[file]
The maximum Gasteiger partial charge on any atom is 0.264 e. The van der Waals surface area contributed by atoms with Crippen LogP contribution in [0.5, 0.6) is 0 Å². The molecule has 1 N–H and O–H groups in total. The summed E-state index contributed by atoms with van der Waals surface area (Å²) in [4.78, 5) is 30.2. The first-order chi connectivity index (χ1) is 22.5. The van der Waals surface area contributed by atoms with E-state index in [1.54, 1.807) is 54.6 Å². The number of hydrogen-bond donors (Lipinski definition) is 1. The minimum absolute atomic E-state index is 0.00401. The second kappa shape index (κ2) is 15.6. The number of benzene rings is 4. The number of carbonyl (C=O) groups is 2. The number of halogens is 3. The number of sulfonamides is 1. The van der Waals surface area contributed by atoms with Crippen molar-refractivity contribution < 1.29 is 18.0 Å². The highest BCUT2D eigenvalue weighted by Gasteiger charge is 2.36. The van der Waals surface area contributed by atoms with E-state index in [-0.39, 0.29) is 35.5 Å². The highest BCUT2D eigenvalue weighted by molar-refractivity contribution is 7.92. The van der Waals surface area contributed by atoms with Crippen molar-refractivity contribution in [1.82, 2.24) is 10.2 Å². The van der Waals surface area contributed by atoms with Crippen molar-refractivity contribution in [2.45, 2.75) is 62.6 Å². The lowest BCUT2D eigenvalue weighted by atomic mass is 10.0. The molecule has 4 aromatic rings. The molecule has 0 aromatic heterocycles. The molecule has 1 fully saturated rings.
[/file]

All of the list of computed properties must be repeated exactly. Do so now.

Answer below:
The maximum Gasteiger partial charge on any atom is 0.264 e. The van der Waals surface area contributed by atoms with Crippen LogP contribution in [0.5, 0.6) is 0 Å². The molecule has 1 N–H and O–H groups in total. The summed E-state index contributed by atoms with van der Waals surface area (Å²) in [4.78, 5) is 30.2. The first-order chi connectivity index (χ1) is 22.5. The van der Waals surface area contributed by atoms with E-state index in [1.54, 1.807) is 54.6 Å². The number of hydrogen-bond donors (Lipinski definition) is 1. The minimum absolute atomic E-state index is 0.00401. The second kappa shape index (κ2) is 15.6. The number of benzene rings is 4. The number of carbonyl (C=O) groups is 2. The number of halogens is 3. The number of sulfonamides is 1. The van der Waals surface area contributed by atoms with Crippen molar-refractivity contribution < 1.29 is 18.0 Å². The highest BCUT2D eigenvalue weighted by Gasteiger charge is 2.36. The van der Waals surface area contributed by atoms with E-state index in [-0.39, 0.29) is 35.5 Å². The highest BCUT2D eigenvalue weighted by molar-refractivity contribution is 7.92. The van der Waals surface area contributed by atoms with Crippen molar-refractivity contribution in [1.82, 2.24) is 10.2 Å². The van der Waals surface area contributed by atoms with Crippen molar-refractivity contribution in [2.45, 2.75) is 62.6 Å². The lowest BCUT2D eigenvalue weighted by atomic mass is 10.0. The molecule has 4 aromatic rings. The molecule has 0 aromatic heterocycles. The molecule has 1 fully saturated rings.